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A CurtainUp Review
The New One
That he was able to meet and marry Jen, a woman who apparently could deal or actually embrace his peculiarities, even to serve him lovingly as an unregistered, unauthorized practical nurse, is more than commendable. When he is home in their apartment, she has the job of zipping him up in a special sleeping bag so he won't be tempted to walk in his sleep and jump out the window. He has a very real sleep disorder that you should let him describe in all its astonishing detail. He also has no intention of keeping his serious bouts with cancer and diabetes and some other below the belt line issues a secret. Instead he wants us to know how he has braved one alarming condition after another and coped with them without making excuses. In short, he has learned to turn them into an on-going and mostly hilarious story of his life. . .so far.
This latest episode in the life of this lapsed Catholic who admits that he loves nothing more than collapsing on his sofa after a tour is mostly concerned with the unsettling news of impending fatherhood, a condition or rather a state he was intent on avoiding at all cost.
There are really funny digressions of his experiences as single man in Amsterdam's Red Light District and to other journeys off-the-beaten-path (imagine this last as a double entendre). But how Jen actually gets pregnant is a good portion of his story as told with jokes that spring so naturally from his narrative that we are hardly aware of the set-up.
Under the unobtrusive direction of Seth Barrish Birbiglia ambles with ease about the stage. There is an Oriental carpet, a sofa and a few props but there is also a coup de theatre that is a stunner and that gives this eighty minute solo an unexpected jolt with its crafty wizardry. This grand visual comes just at the right time when we think that all of Birbiglia's funny spiel about not wanting to be a father has run its course. He does run through a litany of reasons and excuses that should absolve him from all responsibilities. We also begin to see how it is programmed to backfire. The joy of his narrative is that he unconsciously (but of course consciously) becomes open and receptive to a life he wanted to avoid like the plague.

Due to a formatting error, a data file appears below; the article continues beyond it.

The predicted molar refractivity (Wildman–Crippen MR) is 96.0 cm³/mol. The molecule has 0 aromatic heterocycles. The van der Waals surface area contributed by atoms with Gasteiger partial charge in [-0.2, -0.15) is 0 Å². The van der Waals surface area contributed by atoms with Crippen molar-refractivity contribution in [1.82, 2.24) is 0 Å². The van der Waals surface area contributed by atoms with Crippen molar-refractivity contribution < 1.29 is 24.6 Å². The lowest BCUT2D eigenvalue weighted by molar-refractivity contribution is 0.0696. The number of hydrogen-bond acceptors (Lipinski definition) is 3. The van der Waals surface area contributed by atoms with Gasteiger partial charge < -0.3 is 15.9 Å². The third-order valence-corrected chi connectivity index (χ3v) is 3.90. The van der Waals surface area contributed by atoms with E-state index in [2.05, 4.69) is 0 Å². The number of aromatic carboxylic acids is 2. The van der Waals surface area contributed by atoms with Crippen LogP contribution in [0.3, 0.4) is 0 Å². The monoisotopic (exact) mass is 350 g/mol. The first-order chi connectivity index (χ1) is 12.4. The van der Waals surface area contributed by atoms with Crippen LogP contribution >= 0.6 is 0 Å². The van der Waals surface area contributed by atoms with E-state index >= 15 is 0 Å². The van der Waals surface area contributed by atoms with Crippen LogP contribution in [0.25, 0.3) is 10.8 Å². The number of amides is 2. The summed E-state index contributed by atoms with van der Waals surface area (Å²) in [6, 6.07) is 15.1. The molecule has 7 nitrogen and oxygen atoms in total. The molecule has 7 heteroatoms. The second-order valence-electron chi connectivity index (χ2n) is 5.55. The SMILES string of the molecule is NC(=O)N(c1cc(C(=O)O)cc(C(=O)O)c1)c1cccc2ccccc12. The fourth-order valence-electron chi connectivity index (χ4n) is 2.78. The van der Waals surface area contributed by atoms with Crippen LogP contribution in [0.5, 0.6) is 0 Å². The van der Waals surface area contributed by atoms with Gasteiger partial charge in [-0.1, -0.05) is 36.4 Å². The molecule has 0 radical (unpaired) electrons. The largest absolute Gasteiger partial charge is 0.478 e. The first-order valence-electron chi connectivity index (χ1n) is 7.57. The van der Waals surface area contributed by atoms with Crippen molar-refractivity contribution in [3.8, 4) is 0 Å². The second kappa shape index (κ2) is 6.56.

There are times when I could sense the audience wanting to shout back at him disapprovingly as he seems to be enforcing and reinforcing his own neurotically enabled reasons for not changing or adjusting to the inevitable. One of the funniest episodes has him sharing what it was like to be present at the birth of his daughter and not knowing how to respond. "I don't know what I'm supposed to do." Birbiglia is so good at this deception that his inevitable epiphany comes as a wonderful surprise and a heartwarming conclusion to another unique chapter in this very talented man's life.
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The New One
Written and Performed by Mike Birbiglia
Scenic Design: Beowulf Boritt
Lighting Design: Aaron Copp
Sound Design: Leon Rothenberg
Production Stage Manager: Lauren Cavanaugh
Running Time: 1 hour 20 minutes no intermission
Cherry Lane Theatre, 38 Commerce Street.
Tickets: $61- $81
Performances: Tuesday - Sunday at 7:30pm, Saturday matinee at 4 pm.
From 07/18/18 Opened 08/02/18 Ends 08/26/18
Review by Simon Saltzman based on 4 pm performance on 08/11/18
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